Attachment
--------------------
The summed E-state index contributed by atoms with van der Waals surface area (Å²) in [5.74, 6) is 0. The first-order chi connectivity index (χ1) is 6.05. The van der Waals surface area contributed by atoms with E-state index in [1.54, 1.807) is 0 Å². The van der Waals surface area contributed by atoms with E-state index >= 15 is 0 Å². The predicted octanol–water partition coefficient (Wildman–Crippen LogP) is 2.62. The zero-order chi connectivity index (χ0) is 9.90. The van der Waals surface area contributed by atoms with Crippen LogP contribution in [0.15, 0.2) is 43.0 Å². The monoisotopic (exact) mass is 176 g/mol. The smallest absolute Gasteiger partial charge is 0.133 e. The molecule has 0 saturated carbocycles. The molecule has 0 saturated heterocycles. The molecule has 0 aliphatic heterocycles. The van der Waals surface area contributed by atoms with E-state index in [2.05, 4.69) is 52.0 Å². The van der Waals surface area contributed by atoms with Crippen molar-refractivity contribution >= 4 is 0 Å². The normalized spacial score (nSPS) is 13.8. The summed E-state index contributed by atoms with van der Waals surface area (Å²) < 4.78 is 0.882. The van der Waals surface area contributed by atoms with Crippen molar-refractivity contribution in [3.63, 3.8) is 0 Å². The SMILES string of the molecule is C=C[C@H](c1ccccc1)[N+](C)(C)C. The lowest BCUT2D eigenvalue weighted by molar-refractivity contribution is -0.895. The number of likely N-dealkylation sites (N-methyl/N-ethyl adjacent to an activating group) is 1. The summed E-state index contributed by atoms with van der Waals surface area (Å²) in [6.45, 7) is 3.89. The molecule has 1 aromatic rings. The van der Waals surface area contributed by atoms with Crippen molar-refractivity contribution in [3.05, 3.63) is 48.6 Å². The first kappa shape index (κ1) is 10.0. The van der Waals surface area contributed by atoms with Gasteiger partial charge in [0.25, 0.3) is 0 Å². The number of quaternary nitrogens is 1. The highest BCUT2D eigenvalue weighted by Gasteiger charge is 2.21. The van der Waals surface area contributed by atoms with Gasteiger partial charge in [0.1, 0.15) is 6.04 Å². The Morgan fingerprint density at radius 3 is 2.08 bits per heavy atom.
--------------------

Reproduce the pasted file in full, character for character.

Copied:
The summed E-state index contributed by atoms with van der Waals surface area (Å²) in [5.74, 6) is 0. The first-order chi connectivity index (χ1) is 6.05. The van der Waals surface area contributed by atoms with E-state index in [1.54, 1.807) is 0 Å². The van der Waals surface area contributed by atoms with E-state index >= 15 is 0 Å². The predicted octanol–water partition coefficient (Wildman–Crippen LogP) is 2.62. The zero-order chi connectivity index (χ0) is 9.90. The van der Waals surface area contributed by atoms with Crippen LogP contribution in [0.15, 0.2) is 43.0 Å². The monoisotopic (exact) mass is 176 g/mol. The smallest absolute Gasteiger partial charge is 0.133 e. The molecule has 0 saturated carbocycles. The molecule has 0 saturated heterocycles. The molecule has 0 aliphatic heterocycles. The van der Waals surface area contributed by atoms with E-state index in [2.05, 4.69) is 52.0 Å². The van der Waals surface area contributed by atoms with Crippen molar-refractivity contribution >= 4 is 0 Å². The normalized spacial score (nSPS) is 13.8. The summed E-state index contributed by atoms with van der Waals surface area (Å²) < 4.78 is 0.882. The van der Waals surface area contributed by atoms with Crippen molar-refractivity contribution in [3.63, 3.8) is 0 Å². The SMILES string of the molecule is C=C[C@H](c1ccccc1)[N+](C)(C)C. The lowest BCUT2D eigenvalue weighted by molar-refractivity contribution is -0.895. The number of likely N-dealkylation sites (N-methyl/N-ethyl adjacent to an activating group) is 1. The summed E-state index contributed by atoms with van der Waals surface area (Å²) in [6.45, 7) is 3.89. The molecule has 1 aromatic rings. The van der Waals surface area contributed by atoms with Crippen molar-refractivity contribution in [3.05, 3.63) is 48.6 Å². The first kappa shape index (κ1) is 10.0. The van der Waals surface area contributed by atoms with Gasteiger partial charge in [0.25, 0.3) is 0 Å². The number of quaternary nitrogens is 1. The highest BCUT2D eigenvalue weighted by Gasteiger charge is 2.21. The van der Waals surface area contributed by atoms with Gasteiger partial charge in [0.1, 0.15) is 6.04 Å². The Morgan fingerprint density at radius 3 is 2.08 bits per heavy atom.